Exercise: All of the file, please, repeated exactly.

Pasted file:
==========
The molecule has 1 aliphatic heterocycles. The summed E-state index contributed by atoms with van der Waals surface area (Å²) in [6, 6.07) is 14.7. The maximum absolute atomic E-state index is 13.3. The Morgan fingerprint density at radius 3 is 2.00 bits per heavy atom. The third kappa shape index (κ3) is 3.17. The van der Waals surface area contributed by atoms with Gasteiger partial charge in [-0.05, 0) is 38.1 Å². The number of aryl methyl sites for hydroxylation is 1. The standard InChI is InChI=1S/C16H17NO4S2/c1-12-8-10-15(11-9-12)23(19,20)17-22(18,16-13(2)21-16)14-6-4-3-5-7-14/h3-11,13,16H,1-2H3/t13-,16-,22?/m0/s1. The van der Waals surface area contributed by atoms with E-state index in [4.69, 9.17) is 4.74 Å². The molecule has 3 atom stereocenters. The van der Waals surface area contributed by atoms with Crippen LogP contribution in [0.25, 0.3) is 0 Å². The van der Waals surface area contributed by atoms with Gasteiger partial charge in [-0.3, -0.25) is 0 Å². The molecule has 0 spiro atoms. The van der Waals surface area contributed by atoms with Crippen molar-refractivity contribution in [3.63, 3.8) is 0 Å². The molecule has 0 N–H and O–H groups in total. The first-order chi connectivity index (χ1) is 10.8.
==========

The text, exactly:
The molecule has 1 aliphatic heterocycles. The summed E-state index contributed by atoms with van der Waals surface area (Å²) in [6, 6.07) is 14.7. The maximum absolute atomic E-state index is 13.3. The Morgan fingerprint density at radius 3 is 2.00 bits per heavy atom. The third kappa shape index (κ3) is 3.17. The van der Waals surface area contributed by atoms with Gasteiger partial charge in [-0.05, 0) is 38.1 Å². The number of aryl methyl sites for hydroxylation is 1. The standard InChI is InChI=1S/C16H17NO4S2/c1-12-8-10-15(11-9-12)23(19,20)17-22(18,16-13(2)21-16)14-6-4-3-5-7-14/h3-11,13,16H,1-2H3/t13-,16-,22?/m0/s1. The van der Waals surface area contributed by atoms with E-state index in [4.69, 9.17) is 4.74 Å². The molecule has 3 atom stereocenters. The van der Waals surface area contributed by atoms with Crippen LogP contribution in [0.25, 0.3) is 0 Å². The van der Waals surface area contributed by atoms with Gasteiger partial charge in [-0.3, -0.25) is 0 Å². The molecule has 0 spiro atoms. The van der Waals surface area contributed by atoms with Crippen molar-refractivity contribution in [3.63, 3.8) is 0 Å². The molecule has 0 N–H and O–H groups in total. The first-order chi connectivity index (χ1) is 10.8.